That said, I have done a few runs in my old 2.0L car, we logged it. I ran 91 Chevron Fuel. The graph showed the timing being retarted several times in the graph which indicated bad gas or not burning efficiently. So yes I also think it is fuel quality. In the future I will pick up fuel from Shell stations that are busy and my wholesale distributor who also has 100 octane, 5-6 gallons should do for bringing octane level to 95. If no tune is done to tune out cylinder shutdown, I think Race-mode or D mode but keeping RPM's up to keep it from engaging is important while also driving the hell out of it too.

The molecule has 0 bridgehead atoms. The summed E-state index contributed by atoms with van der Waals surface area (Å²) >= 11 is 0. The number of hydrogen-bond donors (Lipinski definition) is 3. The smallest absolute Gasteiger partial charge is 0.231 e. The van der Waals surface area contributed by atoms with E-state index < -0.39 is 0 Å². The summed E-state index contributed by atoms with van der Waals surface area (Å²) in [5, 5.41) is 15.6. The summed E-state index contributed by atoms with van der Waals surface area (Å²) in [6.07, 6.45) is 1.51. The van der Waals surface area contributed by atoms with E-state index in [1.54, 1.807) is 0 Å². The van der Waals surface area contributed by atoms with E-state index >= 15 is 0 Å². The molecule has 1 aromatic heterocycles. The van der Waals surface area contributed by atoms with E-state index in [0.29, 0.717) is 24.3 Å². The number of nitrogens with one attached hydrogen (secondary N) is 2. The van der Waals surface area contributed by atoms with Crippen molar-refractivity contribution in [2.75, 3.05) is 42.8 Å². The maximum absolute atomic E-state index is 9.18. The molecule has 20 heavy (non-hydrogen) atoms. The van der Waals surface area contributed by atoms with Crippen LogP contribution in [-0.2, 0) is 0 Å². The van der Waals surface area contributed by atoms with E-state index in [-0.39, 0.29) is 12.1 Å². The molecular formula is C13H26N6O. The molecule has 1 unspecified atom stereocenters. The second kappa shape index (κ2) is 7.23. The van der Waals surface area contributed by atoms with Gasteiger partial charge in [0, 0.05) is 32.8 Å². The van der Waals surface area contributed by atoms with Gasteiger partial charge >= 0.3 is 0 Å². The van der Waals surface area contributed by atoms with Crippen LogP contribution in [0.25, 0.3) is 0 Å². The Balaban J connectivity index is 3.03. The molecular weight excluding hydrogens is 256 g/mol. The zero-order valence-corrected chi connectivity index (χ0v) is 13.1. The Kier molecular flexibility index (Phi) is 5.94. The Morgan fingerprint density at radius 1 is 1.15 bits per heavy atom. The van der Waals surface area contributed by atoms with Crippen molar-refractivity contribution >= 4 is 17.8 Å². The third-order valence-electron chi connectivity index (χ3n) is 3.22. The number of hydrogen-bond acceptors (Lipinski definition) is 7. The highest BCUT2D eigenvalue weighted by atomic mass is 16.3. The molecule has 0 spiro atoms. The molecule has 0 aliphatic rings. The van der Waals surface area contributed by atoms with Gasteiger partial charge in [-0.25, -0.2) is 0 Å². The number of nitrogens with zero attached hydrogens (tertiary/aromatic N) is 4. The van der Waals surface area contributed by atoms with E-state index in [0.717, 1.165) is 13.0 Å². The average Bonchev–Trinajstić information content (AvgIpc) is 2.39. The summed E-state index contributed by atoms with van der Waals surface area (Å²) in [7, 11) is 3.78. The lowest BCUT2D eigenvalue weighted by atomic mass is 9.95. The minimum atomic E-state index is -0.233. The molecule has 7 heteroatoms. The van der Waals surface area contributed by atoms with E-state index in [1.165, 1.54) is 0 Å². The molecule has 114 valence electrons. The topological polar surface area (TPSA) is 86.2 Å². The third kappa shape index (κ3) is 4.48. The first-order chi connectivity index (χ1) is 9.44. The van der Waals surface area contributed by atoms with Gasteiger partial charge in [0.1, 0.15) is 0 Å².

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I think if it was as simple as software update FCA/Stellantis (the now 4th largest automaker in the world, with very deep pockets) would have done that already. Pretty sure it’s unfixable to have to continuously have to replace expensive engines under warranty.
 

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I think if it was as simple as software update FCA/Stellantis (the now 4th largest automaker in the world, with very deep pockets) would have done that already. Pretty sure it’s unfixable to have to continuously have to replace expensive engines under warranty.
¯\(ツ)/¯ True, if they cared to.